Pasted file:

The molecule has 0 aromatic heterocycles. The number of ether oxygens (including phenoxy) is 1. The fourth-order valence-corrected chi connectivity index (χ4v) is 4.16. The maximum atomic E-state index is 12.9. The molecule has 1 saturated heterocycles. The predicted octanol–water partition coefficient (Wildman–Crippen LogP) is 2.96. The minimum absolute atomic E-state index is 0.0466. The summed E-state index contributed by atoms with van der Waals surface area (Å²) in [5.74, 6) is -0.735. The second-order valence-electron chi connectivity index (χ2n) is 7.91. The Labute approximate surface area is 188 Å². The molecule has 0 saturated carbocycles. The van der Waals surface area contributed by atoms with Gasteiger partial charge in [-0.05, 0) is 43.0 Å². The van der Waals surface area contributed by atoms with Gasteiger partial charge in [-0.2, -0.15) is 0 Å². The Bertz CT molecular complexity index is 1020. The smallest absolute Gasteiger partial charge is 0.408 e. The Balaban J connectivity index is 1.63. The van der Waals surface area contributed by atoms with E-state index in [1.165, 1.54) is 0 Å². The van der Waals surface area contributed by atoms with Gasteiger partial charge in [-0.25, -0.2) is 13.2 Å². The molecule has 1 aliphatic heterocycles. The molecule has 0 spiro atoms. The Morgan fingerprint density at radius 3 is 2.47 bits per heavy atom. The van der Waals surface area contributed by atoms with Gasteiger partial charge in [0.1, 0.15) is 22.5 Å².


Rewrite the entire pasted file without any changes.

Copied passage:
The molecule has 0 aromatic heterocycles. The number of ether oxygens (including phenoxy) is 1. The fourth-order valence-corrected chi connectivity index (χ4v) is 4.16. The maximum atomic E-state index is 12.9. The molecule has 1 saturated heterocycles. The predicted octanol–water partition coefficient (Wildman–Crippen LogP) is 2.96. The minimum absolute atomic E-state index is 0.0466. The summed E-state index contributed by atoms with van der Waals surface area (Å²) in [5.74, 6) is -0.735. The second-order valence-electron chi connectivity index (χ2n) is 7.91. The Labute approximate surface area is 188 Å². The molecule has 0 saturated carbocycles. The van der Waals surface area contributed by atoms with Gasteiger partial charge in [-0.05, 0) is 43.0 Å². The van der Waals surface area contributed by atoms with Gasteiger partial charge in [-0.2, -0.15) is 0 Å². The Bertz CT molecular complexity index is 1020. The smallest absolute Gasteiger partial charge is 0.408 e. The Balaban J connectivity index is 1.63. The van der Waals surface area contributed by atoms with E-state index in [1.165, 1.54) is 0 Å². The van der Waals surface area contributed by atoms with Gasteiger partial charge in [-0.25, -0.2) is 13.2 Å². The molecule has 1 aliphatic heterocycles. The molecule has 0 spiro atoms. The Morgan fingerprint density at radius 3 is 2.47 bits per heavy atom. The van der Waals surface area contributed by atoms with Gasteiger partial charge in [0.1, 0.15) is 22.5 Å².